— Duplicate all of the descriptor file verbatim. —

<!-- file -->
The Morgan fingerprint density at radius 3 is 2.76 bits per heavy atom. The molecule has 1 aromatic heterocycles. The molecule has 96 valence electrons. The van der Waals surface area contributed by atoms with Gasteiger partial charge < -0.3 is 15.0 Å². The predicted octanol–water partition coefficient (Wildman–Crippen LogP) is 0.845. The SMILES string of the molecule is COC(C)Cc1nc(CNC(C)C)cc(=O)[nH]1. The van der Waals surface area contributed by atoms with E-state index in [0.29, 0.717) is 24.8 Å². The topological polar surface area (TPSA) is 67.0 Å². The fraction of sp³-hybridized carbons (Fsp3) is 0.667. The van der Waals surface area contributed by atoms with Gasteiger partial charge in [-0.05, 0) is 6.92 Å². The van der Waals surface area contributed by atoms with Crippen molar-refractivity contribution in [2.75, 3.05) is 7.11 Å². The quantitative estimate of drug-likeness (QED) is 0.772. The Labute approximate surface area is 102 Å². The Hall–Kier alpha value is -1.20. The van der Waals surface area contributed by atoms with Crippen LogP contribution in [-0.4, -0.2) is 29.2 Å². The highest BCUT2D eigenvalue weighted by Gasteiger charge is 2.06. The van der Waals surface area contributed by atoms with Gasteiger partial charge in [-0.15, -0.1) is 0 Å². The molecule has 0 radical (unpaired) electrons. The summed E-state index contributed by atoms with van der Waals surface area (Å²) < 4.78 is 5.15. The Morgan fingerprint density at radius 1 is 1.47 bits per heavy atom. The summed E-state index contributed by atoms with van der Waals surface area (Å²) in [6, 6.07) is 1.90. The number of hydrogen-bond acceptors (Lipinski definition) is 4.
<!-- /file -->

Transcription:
The Morgan fingerprint density at radius 3 is 2.76 bits per heavy atom. The molecule has 1 aromatic heterocycles. The molecule has 96 valence electrons. The van der Waals surface area contributed by atoms with Gasteiger partial charge < -0.3 is 15.0 Å². The predicted octanol–water partition coefficient (Wildman–Crippen LogP) is 0.845. The SMILES string of the molecule is COC(C)Cc1nc(CNC(C)C)cc(=O)[nH]1. The van der Waals surface area contributed by atoms with E-state index in [0.29, 0.717) is 24.8 Å². The topological polar surface area (TPSA) is 67.0 Å². The fraction of sp³-hybridized carbons (Fsp3) is 0.667. The van der Waals surface area contributed by atoms with Gasteiger partial charge in [-0.05, 0) is 6.92 Å². The van der Waals surface area contributed by atoms with Crippen molar-refractivity contribution in [2.75, 3.05) is 7.11 Å². The quantitative estimate of drug-likeness (QED) is 0.772. The Labute approximate surface area is 102 Å². The Hall–Kier alpha value is -1.20. The van der Waals surface area contributed by atoms with Crippen LogP contribution in [-0.4, -0.2) is 29.2 Å². The highest BCUT2D eigenvalue weighted by Gasteiger charge is 2.06. The van der Waals surface area contributed by atoms with Gasteiger partial charge in [-0.15, -0.1) is 0 Å². The molecule has 0 radical (unpaired) electrons. The summed E-state index contributed by atoms with van der Waals surface area (Å²) < 4.78 is 5.15. The Morgan fingerprint density at radius 1 is 1.47 bits per heavy atom. The summed E-state index contributed by atoms with van der Waals surface area (Å²) in [6, 6.07) is 1.90. The number of hydrogen-bond acceptors (Lipinski definition) is 4.